I’m off on Monday to a ‘Bishops’ Advisory Panel’ in Ely as an ‘Educational Adviser’. Anglican candidates for the ordained ministry in England and Scotland have a pretty rigorous selection procedure that can take years. And the ‘selection’ is for training, not for ordination itself, which the bishop decides about. The final stage is a 3-day conference which includes interviews, a presentation, chairing a discussion and some written work. Of course their ability to manipulate a knife and fork successfully at meals is the crux (joking – though advisers are told to keep observing all the time, and not to let their guard slip in the bar …)
The stage just before interviewing is wierd. You have a fat wad of papers about the candidate – including their own self-assessment, and at this stage you even have a photo. But you know that when you actually meet them, the picture you have built up can be radically altered – or not, as the case may be.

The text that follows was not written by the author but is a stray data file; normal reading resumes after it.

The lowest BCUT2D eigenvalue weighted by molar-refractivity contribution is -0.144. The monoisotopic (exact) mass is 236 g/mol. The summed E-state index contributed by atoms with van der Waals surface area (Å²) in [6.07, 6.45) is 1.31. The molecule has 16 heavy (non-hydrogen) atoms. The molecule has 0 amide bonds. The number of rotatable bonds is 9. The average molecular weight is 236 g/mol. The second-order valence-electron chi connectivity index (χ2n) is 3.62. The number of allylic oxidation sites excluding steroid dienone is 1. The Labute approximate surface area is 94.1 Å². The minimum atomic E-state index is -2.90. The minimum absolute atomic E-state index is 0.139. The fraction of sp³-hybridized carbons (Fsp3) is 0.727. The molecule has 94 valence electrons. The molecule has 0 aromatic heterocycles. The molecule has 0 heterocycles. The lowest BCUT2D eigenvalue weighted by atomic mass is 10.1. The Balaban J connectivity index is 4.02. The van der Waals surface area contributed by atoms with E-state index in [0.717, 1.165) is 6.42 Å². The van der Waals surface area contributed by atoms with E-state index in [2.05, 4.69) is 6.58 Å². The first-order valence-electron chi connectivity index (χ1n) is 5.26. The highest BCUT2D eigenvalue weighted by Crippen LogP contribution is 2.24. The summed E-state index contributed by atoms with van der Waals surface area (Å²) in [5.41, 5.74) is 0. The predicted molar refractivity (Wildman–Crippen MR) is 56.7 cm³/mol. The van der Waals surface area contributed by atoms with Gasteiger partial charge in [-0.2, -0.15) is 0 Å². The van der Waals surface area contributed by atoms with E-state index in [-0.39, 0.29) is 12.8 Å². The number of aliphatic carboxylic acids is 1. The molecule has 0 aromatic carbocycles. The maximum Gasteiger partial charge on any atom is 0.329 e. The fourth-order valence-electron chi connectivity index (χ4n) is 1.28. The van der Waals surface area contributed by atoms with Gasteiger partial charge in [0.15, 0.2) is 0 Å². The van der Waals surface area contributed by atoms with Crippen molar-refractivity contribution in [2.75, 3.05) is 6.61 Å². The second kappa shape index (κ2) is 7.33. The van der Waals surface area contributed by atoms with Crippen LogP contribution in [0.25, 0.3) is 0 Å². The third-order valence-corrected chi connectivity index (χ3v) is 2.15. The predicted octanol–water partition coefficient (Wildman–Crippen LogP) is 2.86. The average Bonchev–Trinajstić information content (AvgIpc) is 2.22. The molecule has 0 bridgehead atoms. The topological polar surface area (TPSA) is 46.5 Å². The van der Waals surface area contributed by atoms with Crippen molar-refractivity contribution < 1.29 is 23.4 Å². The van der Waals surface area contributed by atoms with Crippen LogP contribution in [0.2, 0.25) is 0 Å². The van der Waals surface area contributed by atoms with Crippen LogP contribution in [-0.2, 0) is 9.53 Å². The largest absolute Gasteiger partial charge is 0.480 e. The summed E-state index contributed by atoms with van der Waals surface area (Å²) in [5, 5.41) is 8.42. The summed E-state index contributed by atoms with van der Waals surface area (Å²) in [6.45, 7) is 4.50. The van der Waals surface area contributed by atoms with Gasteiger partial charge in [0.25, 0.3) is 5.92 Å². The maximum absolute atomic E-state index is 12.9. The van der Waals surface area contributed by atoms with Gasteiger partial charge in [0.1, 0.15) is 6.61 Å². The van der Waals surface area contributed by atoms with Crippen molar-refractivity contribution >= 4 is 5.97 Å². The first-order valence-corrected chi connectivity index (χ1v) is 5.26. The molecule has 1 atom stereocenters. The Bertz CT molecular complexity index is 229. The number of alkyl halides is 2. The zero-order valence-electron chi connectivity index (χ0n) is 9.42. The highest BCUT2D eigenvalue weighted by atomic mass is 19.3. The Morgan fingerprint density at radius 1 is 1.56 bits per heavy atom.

It’s quite hard to put yourself into words, even if you suspect that honesty will support your case rather than work against it. You try to tell the truth as you see it, but, as someone said, “Truth does not shine from people like a beacon, it fractures like light through a prism”. The interviewer catches bits here and there and tries to make sense of it all. And the candidate is probably wondering how many more times they have to relate their ‘journey’ before they know one way or the other which direction it is going in.
The extraordinary thing is how that decision emerges. You have the papers and the evidence and the careful discussions, but in the end there is a gathering speed of discernment which has just that touch of fiery authority to suggest the breath of the Spirit.